On day three, the class dug snow pits and attempted to analyze the snowpack on their own. Like a proud parent, Eli watched the students as they worked without his supervision, and like any parent would do, he was watching for any dangers and monitoring the students’ safety.
Safety is Eli’s forte — risk management is imperative while working in such dangerous and demanding environments. With an unblemished accident record, Eli is an elite in his line of work.
This passion for safety was evident throughout the course, as he constantly talked about dangers associated with backcountry travel. He often shared stories of himself and other people where “things almost went wrong.” He used these stories to develop each student’s understanding of the risks associated with being in the mountains.
This mad passion for the mountains started at a young age.
Eli is a self-proclaimed “military brat.” He grew up constantly moving around the country. While attending college in Virginia, a professor introduced Eli to adventure sports, thus igniting his passion for climbing and the mountains. Passion developed into obsession, and Eli soon became an Outward Bound mountaineering instructor in the Cascade Mountain Range.
In 1991, Eli became one of the first AMGA-certified rock guides in the United States. He subsequently spent the following years guiding for the American Alpine Institute on high mountains around the world. It was during this time that he established himself within the climbing and mountaineering community, partly due to his superb climbing and partly due to his impeccable guiding.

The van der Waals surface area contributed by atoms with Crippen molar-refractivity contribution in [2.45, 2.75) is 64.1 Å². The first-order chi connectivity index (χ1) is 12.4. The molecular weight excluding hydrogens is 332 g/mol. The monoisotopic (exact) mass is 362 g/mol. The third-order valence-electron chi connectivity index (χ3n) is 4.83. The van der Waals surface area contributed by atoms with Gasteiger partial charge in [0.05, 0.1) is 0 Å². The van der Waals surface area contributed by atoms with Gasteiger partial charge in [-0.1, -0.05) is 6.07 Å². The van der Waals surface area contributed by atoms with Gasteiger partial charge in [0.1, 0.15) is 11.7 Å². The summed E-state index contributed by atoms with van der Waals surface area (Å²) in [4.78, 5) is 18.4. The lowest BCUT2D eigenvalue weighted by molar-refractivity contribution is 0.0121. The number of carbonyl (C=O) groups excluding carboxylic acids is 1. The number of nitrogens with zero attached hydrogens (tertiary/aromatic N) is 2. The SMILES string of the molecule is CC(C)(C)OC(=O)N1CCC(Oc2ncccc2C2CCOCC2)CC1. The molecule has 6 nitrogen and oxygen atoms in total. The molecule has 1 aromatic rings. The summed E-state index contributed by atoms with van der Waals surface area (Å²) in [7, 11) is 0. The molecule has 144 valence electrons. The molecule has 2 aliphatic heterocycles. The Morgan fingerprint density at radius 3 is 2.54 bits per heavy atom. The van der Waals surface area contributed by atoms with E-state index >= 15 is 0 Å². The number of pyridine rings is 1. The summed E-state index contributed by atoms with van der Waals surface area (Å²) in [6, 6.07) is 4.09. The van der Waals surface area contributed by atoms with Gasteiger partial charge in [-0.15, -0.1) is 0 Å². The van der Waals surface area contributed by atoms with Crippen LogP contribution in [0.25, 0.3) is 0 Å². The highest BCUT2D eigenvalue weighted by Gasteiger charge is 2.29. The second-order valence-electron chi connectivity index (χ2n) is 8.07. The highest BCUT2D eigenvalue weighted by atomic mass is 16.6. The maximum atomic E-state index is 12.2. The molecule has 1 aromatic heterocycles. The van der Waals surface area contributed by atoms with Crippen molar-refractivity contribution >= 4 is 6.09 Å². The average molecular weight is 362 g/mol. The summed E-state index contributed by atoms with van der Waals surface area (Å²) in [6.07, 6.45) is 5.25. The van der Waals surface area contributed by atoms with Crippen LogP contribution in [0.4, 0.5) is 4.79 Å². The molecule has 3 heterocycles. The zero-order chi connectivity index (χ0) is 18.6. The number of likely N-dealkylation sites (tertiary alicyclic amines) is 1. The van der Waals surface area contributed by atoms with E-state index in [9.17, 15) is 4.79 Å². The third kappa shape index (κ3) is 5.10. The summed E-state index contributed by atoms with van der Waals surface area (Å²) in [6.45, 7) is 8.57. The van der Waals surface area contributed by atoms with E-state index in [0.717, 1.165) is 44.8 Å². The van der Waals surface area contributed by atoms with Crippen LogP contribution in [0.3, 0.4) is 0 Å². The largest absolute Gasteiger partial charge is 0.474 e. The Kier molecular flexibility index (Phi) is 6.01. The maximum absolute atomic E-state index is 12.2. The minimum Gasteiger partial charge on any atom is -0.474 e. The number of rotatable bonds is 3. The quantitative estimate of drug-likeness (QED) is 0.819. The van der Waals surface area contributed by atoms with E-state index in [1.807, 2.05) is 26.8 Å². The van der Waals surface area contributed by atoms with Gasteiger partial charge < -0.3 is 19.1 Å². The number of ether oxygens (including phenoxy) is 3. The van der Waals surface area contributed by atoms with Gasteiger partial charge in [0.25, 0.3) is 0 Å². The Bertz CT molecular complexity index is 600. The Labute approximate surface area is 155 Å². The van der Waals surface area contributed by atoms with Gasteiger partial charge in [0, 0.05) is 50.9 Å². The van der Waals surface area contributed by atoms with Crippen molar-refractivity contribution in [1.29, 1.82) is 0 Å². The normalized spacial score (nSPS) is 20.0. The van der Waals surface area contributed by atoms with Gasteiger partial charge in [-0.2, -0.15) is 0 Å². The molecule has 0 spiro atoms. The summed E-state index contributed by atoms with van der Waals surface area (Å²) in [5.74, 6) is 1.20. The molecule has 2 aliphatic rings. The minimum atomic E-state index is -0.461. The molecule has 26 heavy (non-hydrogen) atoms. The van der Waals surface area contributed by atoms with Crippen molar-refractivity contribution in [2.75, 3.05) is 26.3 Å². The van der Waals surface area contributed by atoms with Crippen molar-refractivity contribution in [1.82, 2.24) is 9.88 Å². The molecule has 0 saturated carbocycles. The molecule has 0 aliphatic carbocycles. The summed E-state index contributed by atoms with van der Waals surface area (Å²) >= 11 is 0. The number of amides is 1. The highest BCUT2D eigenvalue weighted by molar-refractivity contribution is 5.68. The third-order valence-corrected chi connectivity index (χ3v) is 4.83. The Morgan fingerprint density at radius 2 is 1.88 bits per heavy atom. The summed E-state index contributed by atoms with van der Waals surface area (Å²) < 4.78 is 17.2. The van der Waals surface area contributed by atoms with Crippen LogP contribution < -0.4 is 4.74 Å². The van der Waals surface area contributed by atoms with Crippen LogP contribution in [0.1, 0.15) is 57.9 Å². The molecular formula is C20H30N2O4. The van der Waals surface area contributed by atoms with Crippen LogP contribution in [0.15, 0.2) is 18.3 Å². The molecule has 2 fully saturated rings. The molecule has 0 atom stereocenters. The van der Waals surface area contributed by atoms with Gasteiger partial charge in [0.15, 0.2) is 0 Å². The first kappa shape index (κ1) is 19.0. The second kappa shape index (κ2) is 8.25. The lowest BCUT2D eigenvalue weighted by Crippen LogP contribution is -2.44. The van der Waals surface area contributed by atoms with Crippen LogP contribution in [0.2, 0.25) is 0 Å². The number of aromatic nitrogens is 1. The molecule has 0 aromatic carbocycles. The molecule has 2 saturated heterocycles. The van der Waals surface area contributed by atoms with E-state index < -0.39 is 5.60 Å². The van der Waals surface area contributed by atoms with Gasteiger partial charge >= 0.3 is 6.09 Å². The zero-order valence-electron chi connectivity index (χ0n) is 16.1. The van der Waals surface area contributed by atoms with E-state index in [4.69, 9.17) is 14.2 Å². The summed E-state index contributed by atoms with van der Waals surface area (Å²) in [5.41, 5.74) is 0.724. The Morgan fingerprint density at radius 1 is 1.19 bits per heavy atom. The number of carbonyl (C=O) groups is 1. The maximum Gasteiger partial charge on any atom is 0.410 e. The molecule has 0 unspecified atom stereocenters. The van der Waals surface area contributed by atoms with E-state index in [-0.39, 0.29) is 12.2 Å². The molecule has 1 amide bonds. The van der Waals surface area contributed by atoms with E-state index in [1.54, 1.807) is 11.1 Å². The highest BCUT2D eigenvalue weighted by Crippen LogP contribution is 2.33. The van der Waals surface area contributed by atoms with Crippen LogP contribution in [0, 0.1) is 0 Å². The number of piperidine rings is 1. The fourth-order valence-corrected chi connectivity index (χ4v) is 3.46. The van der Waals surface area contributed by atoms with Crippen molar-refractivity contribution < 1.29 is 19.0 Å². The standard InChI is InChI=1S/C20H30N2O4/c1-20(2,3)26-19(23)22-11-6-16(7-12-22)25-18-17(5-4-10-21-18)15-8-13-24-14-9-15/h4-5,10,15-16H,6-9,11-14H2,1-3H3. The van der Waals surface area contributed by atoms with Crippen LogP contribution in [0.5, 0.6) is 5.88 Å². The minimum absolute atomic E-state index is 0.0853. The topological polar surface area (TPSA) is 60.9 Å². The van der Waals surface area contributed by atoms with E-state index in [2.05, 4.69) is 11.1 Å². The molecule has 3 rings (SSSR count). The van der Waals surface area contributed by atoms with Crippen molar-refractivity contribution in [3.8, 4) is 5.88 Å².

Seeing Eli’s success, Colorado Mountain School offered him a job in Estes Park directing the CMS guiding services. This position required unwavering dedication as he not only managed the staff and guided full-time, but he also ran the program to develop future guides.
In 2008, Eli left the CMS position to establish his own guiding company, The Climbing Life. Since that time, Eli’s reputation has only solidified. He is an integral part of the climbing community in northern Colorado.
The students in his avalanche class were constantly reminded of this fact, as friends or past students stopped to say “hi” or talk about climbing. Often, these greetings occurred hours into the backcountry of the Rocky Mountains — it is doubtful that Smokey the Bear receives as much fanfare on a hike.